I started writing this book for Rose when the seizures returned while she was in the third grade. I knew she would not remember everything that happened. I wanted her to know how brave she was and how hard we tried to take care of her.
Through the tough years, I put the pages away in a big envelope. I drew a heart on the front with “Dear Rose” written in the middle of it. She found this envelope years later while she was in high school. Rose left me a note on the envelope saying that I needed to finish this book.
I stopped and started hundreds of times. Writing was drudgery. Remembering was painful. I did not want to do it, but I felt compelled. I needed all this suffering to have some kind of meaning. If not for us, then for someone else. I may never see the results. I told myself that would come in God’s time, not my time. So I kept trying to get it done.
One summer my sister talked me into going to a storytelling workshop with her. The famous storyteller was our former minister. So the science teacher sat among all the right-brained, creative folks for a week. We shared stories every day.
This was a turning point for me. I had been trying to write down every detail in order, when what I really needed to do was save the stories. I started from scratch, again. This last draft with just the stories. I did not attempt to put them in order at first. All I wanted was to get them out of my brain and onto paper. I did not just write this for Rose. I also did it for me.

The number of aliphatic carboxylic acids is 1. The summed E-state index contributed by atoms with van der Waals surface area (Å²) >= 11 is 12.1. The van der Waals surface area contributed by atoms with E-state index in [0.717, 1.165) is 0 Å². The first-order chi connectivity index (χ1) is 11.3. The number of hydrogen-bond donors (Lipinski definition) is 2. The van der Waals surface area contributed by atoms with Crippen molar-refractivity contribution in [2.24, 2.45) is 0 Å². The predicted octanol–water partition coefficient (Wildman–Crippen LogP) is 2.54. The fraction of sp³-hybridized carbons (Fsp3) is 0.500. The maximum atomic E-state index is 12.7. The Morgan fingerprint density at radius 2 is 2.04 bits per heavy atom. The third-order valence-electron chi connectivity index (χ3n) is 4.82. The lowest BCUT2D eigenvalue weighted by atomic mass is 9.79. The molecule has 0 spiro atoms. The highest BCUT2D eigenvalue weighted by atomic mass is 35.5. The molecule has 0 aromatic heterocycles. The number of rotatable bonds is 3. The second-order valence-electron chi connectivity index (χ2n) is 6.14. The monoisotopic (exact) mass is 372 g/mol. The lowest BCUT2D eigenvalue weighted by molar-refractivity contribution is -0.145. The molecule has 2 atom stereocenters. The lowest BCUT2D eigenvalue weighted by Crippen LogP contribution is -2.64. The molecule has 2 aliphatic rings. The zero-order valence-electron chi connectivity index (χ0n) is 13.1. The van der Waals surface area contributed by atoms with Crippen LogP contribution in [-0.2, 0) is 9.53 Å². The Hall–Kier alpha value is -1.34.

Carrying around all these events in my head and heart was too much.
Writing the stories was a catharsis. At first I cried through every one. Sometimes I was forced to walk away from this book for weeks or even months. I had to find a way to keep myself balanced. I learned to work on only one story per day. I limited my time at the computer. I forced myself out of the house. My gardening kept me positive. My bunnies kept me entertained.
When Rose left for college, I felt a certain urgency to finish. She had moved out and moved on. I could not let myself start anything new until I saw this book through. I wrote at least four mornings each week during the first year that she was away at the university. My family knew that when it was done, that I would want to publish it for other parents who are going through their own struggles with a child who has epilepsy. It was a lonely journey. Fear never left us.
Rose feels it is important to stand up for those who “fall down.” This is her story. She wanted to share it.
Seizure Mama and Rose